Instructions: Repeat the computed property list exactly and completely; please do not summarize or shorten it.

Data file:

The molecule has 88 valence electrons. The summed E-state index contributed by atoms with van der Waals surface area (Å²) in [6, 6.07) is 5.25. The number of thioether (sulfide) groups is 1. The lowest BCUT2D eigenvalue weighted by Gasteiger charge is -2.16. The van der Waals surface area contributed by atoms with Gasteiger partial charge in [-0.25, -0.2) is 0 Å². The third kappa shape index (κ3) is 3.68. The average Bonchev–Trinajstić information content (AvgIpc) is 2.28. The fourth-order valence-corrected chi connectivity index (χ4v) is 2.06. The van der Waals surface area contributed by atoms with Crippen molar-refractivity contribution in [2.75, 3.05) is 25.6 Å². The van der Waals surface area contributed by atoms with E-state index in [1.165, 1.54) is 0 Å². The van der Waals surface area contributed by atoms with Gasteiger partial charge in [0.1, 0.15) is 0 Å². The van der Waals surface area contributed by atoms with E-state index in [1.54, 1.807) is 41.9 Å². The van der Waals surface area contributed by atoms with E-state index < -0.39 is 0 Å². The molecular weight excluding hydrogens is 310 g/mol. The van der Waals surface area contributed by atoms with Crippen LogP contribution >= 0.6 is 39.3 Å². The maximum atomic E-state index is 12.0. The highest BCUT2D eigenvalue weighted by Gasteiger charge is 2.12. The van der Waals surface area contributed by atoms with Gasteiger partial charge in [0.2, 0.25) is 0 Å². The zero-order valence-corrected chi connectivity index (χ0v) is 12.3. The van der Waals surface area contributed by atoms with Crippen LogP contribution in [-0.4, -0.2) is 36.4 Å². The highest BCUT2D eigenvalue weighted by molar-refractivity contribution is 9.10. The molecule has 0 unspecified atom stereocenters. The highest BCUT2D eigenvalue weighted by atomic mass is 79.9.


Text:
The molecule has 88 valence electrons. The summed E-state index contributed by atoms with van der Waals surface area (Å²) in [6, 6.07) is 5.25. The number of thioether (sulfide) groups is 1. The lowest BCUT2D eigenvalue weighted by Gasteiger charge is -2.16. The van der Waals surface area contributed by atoms with Gasteiger partial charge in [-0.25, -0.2) is 0 Å². The third kappa shape index (κ3) is 3.68. The average Bonchev–Trinajstić information content (AvgIpc) is 2.28. The fourth-order valence-corrected chi connectivity index (χ4v) is 2.06. The van der Waals surface area contributed by atoms with Crippen molar-refractivity contribution in [2.75, 3.05) is 25.6 Å². The van der Waals surface area contributed by atoms with E-state index in [1.165, 1.54) is 0 Å². The van der Waals surface area contributed by atoms with Gasteiger partial charge in [0.1, 0.15) is 0 Å². The van der Waals surface area contributed by atoms with E-state index in [1.54, 1.807) is 41.9 Å². The van der Waals surface area contributed by atoms with E-state index < -0.39 is 0 Å². The molecular weight excluding hydrogens is 310 g/mol. The van der Waals surface area contributed by atoms with Crippen LogP contribution >= 0.6 is 39.3 Å². The maximum atomic E-state index is 12.0. The highest BCUT2D eigenvalue weighted by Gasteiger charge is 2.12. The van der Waals surface area contributed by atoms with Gasteiger partial charge in [0.2, 0.25) is 0 Å². The zero-order valence-corrected chi connectivity index (χ0v) is 12.3. The van der Waals surface area contributed by atoms with Crippen LogP contribution in [-0.4, -0.2) is 36.4 Å². The highest BCUT2D eigenvalue weighted by molar-refractivity contribution is 9.10. The molecule has 0 unspecified atom stereocenters. The highest BCUT2D eigenvalue weighted by atomic mass is 79.9.